Stepping into the Flow:
Crafting Successful Copy That's Easy to Read and Easy to Write

A consistent flow is necessary not only for the writing process, but also for the final product the customer reads. Without good flow in your copy, your reader is very likely to head off to another of the many words competing for his attention.

A report from the University of California in San Diego estimates that the average American consumes approximately 34 gigabytes of content and 100,000 words of information each day! For comparison, Leo Tolstoy's War and Peace is only 460,000 words long. We don't read 100,000 words a day; 100,000 words cross our eyes and ears in a single day, including text messages and videos. So it’s easy to see how the reader can become so distracted and why a consistent flow is essential.

Rhythm, tone, and flow are essential writing skills that will draw your reader in to your writing. Such copy should be easy to write and read and can help boost your sales.

Rhythm is achieved by varying the length and type of sentence structures. This method avoids overusing a sentence format — say, noun/verb/object — in such a way that it becomes distracting to the reader. The rhythm should move gracefully between simple and complex sentences, evoking the rhythms of your own vocal style by using a consistent pitch and phrasing between breaths. Read your work out loud. If it is hard to read, you haven’t achieved a natural rhythm.

Tone is the attitude you convey by nuances of emotion, implication, or innuendo. For your writing to effectively reach your audience, the tone should match the material. An email selling the Congressional Quarterly newsletter, for example, should be created using a serious and fair-minded tone rather than a sarcastic or lighthearted one. One marketing goal achieved through tone is to invite the reader's participation and agreement. To achieve this correct tone, diction — or the right word choice — is key.

In psychological circles, the term "flow" is used to describe a human state of high concentration. Many people refer to this state as being "in the zone." A person who is engrossed in a task becomes immersed in a state of flow, oblivious to the passage of time while experiencing a mild state of euphoria.

Your goal is to maintain this flow through mastery of your copy. You will follow the standard principle of AIDA — Attracting Attention, Increasing Interest, Arousing Desire, and Making a Call-to-Action — to engage your reader in the flow of your writing. Each sentence should follow logically from the one preceding it and each paragraph should also gracefully move your reader through smooth transitions.

One tool that helps establish flow is the “bucket brigade.” Years ago, townspeople and firefighters formed a line to pass water smoothly and methodically from the hydrant to the blaze. Today, copywriters should use “bucket brigade” words and phrases like “That’s why,” “In addition,” “Here’s how,” and others to ensure your reader stays with you.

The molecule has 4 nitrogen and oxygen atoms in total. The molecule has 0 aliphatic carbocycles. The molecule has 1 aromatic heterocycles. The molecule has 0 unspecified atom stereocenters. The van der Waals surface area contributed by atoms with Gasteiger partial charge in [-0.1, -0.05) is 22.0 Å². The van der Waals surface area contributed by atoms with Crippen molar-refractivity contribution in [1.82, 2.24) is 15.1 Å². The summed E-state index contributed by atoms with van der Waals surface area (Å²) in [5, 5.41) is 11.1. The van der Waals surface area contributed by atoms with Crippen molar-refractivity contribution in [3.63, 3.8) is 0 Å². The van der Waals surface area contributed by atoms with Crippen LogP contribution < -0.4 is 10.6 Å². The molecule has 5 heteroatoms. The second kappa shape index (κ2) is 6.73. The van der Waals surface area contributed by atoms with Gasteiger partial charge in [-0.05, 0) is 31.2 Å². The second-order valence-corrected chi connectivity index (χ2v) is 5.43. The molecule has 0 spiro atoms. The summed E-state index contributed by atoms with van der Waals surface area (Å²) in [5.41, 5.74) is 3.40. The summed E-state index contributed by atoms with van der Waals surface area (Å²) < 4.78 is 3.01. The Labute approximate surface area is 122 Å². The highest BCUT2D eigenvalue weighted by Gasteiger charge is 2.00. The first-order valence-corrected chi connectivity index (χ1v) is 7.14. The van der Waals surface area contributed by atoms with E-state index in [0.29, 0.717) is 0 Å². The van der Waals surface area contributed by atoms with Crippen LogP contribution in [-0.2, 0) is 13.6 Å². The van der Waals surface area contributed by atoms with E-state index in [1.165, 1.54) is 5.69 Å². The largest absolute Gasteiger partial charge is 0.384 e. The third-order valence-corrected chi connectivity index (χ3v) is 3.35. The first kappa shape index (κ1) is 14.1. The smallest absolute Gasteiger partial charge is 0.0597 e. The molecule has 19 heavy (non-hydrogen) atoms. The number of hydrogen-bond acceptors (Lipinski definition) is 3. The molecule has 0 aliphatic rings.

Always remember that your reader will approach your marketing copy with skepticism, impatience, and many pulls on her attention. It’s your job to keep your reader’s attention from straying!

One way to do this is to begin your sentences and paragraphs with a phrase that jumps out and captures the reader's attention. For example, one sentence may start with, "In 1980, a study found that … " Rearrange this phrase to captivate your reader by switching the words around. "A shocking 1980 study found that … " is more commanding.

Mixing up the words enables you to keep a consistent flow while holding your reader captive as you move on to your next point.

The idea of flow can be seen in many activities. One expert on the topic is Mihaly Csikszentmihalyi. While the spelling of his name may stump you, his book Flow: The Psychology of Optimal Experience, is a fascinating read. He says that as humans, we are happiest when we are in a state of flow — no matter what activity we are pursuing. Whether we’re reading, writing, cooking, playing basketball, walking, literally any activity — we are happiest when we are totally concentrating on the task at hand. This argues against multitasking, of course!

That total concentration does not always have to mean hard work either. Have you heard the term “wu wei” (pronounced woo-way)? It’s a concept from Taoism that means “doing without doing,” getting things done by being fully in alignment with the universe while embodying a total feeling of relaxation and bliss. In writing, this level can sometimes be achieved when you set up the proper circumstances for writing copy. This state of "non-action" represents a harmony within yourself and your writing.

As you step into the flow for your next piece, keep these key points in mind. Remember that the goal is to hold your reader captive with smooth transitions, natural rhythm, and the correct word choices. The tone you use should reflect the type of writing you are trying to accomplish. Transition easily between sentences and paragraphs with the "bucket brigade" method as you go. And finally, be sure to apply the Chinese concept of "wu wei" to make your copywriting experience pleasurable to both you and your prospect or customer.

Will’s Note: Join me at the AWAI Bootcamp October 23-26 to greet Donna and to learn more about getting in the flow as a copywriter!

You’ll learn tricks to help make your writing process as easy as it can be. Techniques to keep from losing your reader’s attention. And ways to ensure your copy meets its marketing goal! Register for one of the few remaining seats here.

Until next week … keep writing!

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Published: September 16, 2013

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